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Yale Essays: Balancing Key Factors for Your Ivy League Journey

Updated: Sep 7, 2023

Demonstrate how you align with Yale's values


Crafting a compelling application for Yale is all about showcasing your unique voice, experiences, and aspirations through the supplemental essays. But what makes a great essay stand out from a good one? We interviewed students, admissions officers, and faculty to understand three factors that can make or break your Yale application. Follow through this guide to learn what these critical areas are, and how you can avoid common traps by carefully structuring your essays. As a bonus, we apply each critical area to one of Yale’s essay prompts, giving you an example of what an outstanding essay looks like.


Key Takeaways

  • Yale’s admissions criteria are strongly based on its legacy of producing academic, political and business leaders who change the world around them.

  • What makes Yale unique is its conscious choice of building a diverse class, so it is critical that you position yourself as an asset to Yale’s needs.

  • Begin by choosing an authentic topic that nobody else would write about in their essays. This requires eliminating common options and thinking hard about what sets you apart.

  • Once you have chosen a topic, connect it to Yale specifically. A good way to think about this is ‘Why Yale and not Harvard?’. Find a niche that only Yale has to offer.

  • Yale’s supplemental prompts are designed to be open ended, making it easy to go off-topic. Be particularly careful with the prompt on a mentor in your life, ensuring that you talk about yourself predominantly and not the mentor’s biography.

Understanding Yale’s Three Make-or-Break Factors

A university’s admissions criteria are closely aligned to its values and beliefs as an institution. Yale was founded in 1701 as an institution to train ministers and lay leadership for the state of Connecticut – it has since produced five US president, sixty-five Nobel laureates and 263 Rhodes Scholars. These numbers illustrate that leadership is closely embedded in the fabric of the university; to make your application shine, you must showcase how you embody the same values as Yale’s many notable alumni. In this guide, we present three such values that should serve as a starting point for your essays.


1) Authenticity: Let Your True Self Shine

Yale’s Wikipedia page has a list of over 200 notable alumni – from politicians to authors, entrepreneurs to sportspeople. The diversity of their accomplishments is what makes Yale as renowned as it is, and admissions officers constantly look to create as varied a class as possible. This means that your essays must reflect what makes you different from the rest of the applicants, and how you can add a perspective to campus that potentially nobody else can.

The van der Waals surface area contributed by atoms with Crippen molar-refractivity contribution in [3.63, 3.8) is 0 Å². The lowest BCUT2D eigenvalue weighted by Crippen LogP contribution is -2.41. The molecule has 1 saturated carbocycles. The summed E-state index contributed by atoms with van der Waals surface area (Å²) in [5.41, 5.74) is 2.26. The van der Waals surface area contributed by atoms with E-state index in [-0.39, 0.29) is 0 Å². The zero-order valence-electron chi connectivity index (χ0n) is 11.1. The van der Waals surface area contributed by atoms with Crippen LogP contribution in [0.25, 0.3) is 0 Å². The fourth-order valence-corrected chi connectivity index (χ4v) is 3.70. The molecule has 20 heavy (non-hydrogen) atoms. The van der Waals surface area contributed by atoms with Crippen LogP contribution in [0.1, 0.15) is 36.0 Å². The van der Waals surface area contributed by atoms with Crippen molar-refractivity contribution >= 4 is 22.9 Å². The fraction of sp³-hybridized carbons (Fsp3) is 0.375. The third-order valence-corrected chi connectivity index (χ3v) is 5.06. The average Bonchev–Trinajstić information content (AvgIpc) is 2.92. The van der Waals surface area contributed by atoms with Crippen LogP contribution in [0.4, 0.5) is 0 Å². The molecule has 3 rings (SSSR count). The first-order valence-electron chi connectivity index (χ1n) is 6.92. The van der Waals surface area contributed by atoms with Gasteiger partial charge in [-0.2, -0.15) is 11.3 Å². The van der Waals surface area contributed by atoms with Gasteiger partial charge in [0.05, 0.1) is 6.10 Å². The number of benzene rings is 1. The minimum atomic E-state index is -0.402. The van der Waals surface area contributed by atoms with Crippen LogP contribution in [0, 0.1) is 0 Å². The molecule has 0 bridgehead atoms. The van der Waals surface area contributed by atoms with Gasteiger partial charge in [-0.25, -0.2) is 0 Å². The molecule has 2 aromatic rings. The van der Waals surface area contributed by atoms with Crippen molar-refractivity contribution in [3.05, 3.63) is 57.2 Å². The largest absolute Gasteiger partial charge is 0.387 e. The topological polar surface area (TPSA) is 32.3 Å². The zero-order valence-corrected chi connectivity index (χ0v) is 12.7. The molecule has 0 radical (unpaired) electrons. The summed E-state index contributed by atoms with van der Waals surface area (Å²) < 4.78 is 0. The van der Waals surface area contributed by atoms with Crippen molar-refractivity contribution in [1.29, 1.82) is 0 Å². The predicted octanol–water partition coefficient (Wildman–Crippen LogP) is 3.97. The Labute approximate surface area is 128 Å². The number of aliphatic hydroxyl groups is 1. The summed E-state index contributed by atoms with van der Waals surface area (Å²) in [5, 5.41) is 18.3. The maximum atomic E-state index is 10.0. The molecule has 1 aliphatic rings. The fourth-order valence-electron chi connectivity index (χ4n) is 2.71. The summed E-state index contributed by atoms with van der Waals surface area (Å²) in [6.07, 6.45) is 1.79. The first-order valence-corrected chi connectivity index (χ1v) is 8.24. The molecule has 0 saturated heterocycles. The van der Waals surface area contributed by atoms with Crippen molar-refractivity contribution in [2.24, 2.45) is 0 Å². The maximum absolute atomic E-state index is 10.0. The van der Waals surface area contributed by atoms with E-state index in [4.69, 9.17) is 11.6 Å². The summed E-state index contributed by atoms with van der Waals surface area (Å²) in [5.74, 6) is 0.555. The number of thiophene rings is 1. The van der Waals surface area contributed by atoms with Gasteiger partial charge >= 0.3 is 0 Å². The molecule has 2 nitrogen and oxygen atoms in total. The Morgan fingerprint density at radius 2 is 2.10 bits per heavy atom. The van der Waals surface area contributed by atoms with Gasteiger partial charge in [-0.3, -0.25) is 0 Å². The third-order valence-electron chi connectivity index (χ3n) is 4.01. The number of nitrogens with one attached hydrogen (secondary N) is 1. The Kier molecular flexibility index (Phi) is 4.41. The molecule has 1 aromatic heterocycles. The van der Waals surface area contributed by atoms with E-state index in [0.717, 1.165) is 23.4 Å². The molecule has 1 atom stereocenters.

Consider Yale’s required prompt:


Yale’s extensive course offerings and vibrant conversations beyond the classroom encourage students to follow their developing intellectual interests wherever they lead. Tell us about your engagement with a topic or idea that excites you. Why are you drawn to it?


Answering this prompt in an impactful manner requires first identifying a topic or idea that is personal to you. This is not something that you can think of in a few minutes – your first 10, perhaps even 50 ideas will likely be ones shared by several applicants. For example, discussing your interest in calculus during math class or programming for the First Robotics Competition (FRC) is something many students may choose to talk about. A simple test you can use to determine if an activity is truly unique or authentic is by asking yourself the question, “Do I know anyone else who has this interest?”. If the answer to that is yes (as it would be for these two example), you are better off considering a different topic.


An essay that we came across that truly exhibited this value was that of a student who had an immense fondness for mechanical watches. He enjoyed watching videos about the topic, had opened a few timepieces himself and was enthralled by the hundreds of tiny gears and springs that make up a wristwatch. His response to this prompt discussed how seeing master watchmakers put these complex mechanisms together by hand showed him that artistic side of modern engineering. He also spoke about his own experience building mechanical devices, and how it gave him a different sort of satisfaction beyond what writing code ever could. Ultimately, this led to his calling for mechanical engineering and the realization that there is artistic beauty to a well-crafted machine.


As a reminder, a topic like this takes hours, if not days to arrive at. A good starting point is to take a blank sheet of paper and jot down all the ideas that come to mind, until you struggle to think of anything else. It is at that point that the ideas you come up with will be authentic and show your true self.


2) Clarity and Coherence: Make Your Voice Heard

Yale’s name goes hand in hand with debate and authorship. This is for good reason – the university selects for students with outstanding clarity in thought and great language skills overall. You must convey these qualities through both the content and style of your Yale essays.